Time to read: 5 mins

There has been an influx of pets purchased during lockdown. Whether you have purchased a pet or are thinking of getting one there are some checks to be done according to government regulations before doing so. These are done to make sure your new pet has been purchased from a reputable breeder or rehoming centre. Whether adopting or buying a pet it needs to be done legally and legitimately. You are entitled to know your pet’s history and family lineage.

Puppies and kittens should stay with their mother until about 8-9 weeks old, but some breeders may insist the puppies can only be adopted around 12 weeks old. This is dependent on the breeder. If the puppies or kittens are taken from their mothers too early, it could lead to behavioural issues.

Imported pets

Some pets are imported to the UK. This can be done legally or illegally. Some puppies and kittens are bred in poor conditions and are bought to the UK for money making purposes. These pets can be dangerous to the public as well as the animals themselves. The transportation conditions could be dangerous or dirty. This could harm the pet’s well-being or cause them to contract diseases that are potentially contagious for other animals.

If a puppy or kitten has been taken from their mother too early, it could affect their development and cause behavioural issues. If you buy a pet from outside of the UK and they were imported legally they should have a passport or a certificate from a verified vet stating the animal is fit to travel.

Buying pets online

When buying a pet online it is important you see the litter with their mother to ensure they have been bred correctly. Licensed dog breeders are required to show the mother with the litter. This not only gives you peace of mind because you know your soon to be pet is being taken care of. It is also a way for you to know the breed you are looking and paying for is what you are getting as it gives you an idea of what the puppies will look like when they are older and if the proposed mother is the actual mother of the puppies. When looking at the litter the animals should be alert, engaged and living in a safe and comfortable environment. This will show they have been cared for correctly. Some unqualified or untrustworthy breeders could give misleading information about the breed, lineage or the medical history of your potential pet. If you have any doubts about the pet that you are buying, ask your vet and they should be able to answer your questions and give you advice on what to do going forward.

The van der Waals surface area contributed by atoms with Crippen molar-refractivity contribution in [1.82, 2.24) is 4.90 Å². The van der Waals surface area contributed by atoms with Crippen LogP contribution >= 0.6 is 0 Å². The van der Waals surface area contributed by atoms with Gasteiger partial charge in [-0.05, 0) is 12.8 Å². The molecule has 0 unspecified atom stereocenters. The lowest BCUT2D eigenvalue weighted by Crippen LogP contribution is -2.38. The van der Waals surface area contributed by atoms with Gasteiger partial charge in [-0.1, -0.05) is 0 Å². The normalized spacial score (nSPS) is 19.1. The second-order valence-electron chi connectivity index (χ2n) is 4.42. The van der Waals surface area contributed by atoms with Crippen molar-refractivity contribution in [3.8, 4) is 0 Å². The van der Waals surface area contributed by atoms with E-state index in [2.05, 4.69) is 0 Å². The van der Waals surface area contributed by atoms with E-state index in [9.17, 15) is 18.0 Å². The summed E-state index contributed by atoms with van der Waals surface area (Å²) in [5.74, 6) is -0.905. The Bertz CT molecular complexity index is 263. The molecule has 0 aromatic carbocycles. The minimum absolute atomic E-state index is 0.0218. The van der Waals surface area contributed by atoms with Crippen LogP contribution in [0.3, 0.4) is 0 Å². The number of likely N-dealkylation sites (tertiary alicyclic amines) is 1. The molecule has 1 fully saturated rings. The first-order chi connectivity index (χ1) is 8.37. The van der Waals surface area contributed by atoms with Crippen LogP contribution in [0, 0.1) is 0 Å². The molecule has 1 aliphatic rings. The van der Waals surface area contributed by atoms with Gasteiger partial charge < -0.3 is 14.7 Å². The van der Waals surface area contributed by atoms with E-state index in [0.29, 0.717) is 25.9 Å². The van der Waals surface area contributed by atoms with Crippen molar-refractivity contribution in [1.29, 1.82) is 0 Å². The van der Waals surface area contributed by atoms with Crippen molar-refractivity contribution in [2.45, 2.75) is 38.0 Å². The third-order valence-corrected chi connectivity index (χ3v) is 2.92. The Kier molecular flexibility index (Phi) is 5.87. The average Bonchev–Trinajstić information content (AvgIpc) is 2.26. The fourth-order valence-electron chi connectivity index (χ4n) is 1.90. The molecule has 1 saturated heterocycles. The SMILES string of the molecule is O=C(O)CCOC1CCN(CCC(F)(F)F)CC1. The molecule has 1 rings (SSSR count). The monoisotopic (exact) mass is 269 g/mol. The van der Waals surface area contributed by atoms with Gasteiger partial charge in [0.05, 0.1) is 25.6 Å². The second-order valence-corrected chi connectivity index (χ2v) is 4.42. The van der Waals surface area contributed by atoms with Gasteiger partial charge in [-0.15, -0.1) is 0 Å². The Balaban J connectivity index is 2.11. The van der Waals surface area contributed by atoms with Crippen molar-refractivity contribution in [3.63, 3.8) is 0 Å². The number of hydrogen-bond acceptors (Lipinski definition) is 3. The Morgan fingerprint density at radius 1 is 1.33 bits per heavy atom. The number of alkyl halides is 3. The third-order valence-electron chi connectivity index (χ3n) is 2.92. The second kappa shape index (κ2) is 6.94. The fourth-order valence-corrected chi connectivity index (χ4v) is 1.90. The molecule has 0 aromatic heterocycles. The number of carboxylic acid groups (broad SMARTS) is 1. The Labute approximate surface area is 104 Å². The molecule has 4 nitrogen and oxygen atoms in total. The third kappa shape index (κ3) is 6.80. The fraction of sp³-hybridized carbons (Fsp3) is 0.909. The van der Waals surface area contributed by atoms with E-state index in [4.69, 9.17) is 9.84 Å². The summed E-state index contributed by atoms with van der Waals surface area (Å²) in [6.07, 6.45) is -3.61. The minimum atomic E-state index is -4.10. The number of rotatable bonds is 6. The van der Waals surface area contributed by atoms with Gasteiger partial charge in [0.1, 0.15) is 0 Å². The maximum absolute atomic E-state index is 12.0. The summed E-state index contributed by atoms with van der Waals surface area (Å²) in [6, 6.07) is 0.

Avoiding “puppy or kitten farms”

Otherwise known as factories or mills, these are mass breeding schemes where puppies and kittens are bred in poor conditions. The intention of these farms is more often than not to purely make a profit. These places have caused a huge animal welfare issue in the UK. It is widely thought that the best way to stop these farms is not to purchase any animals from them and reduce the incentive to keep them operating.

Some of the tell-tell signs of a puppy farm, in conjunction to the sings mentioned above are:

  • The “breeders” continuously advertise different litters of multiple kinds of breeds
  • The puppies or parents are visibly ill or are in bad health
  • There are no health checks or documentation to back the medical examinations up
  • The facilities are in poor conditions or you are not allowed to see them at all

No matter if your pet is pedigree or has been re-homed, they deserve the best life you could give them. Have a look at our range of cover levels to find one that suits you best.

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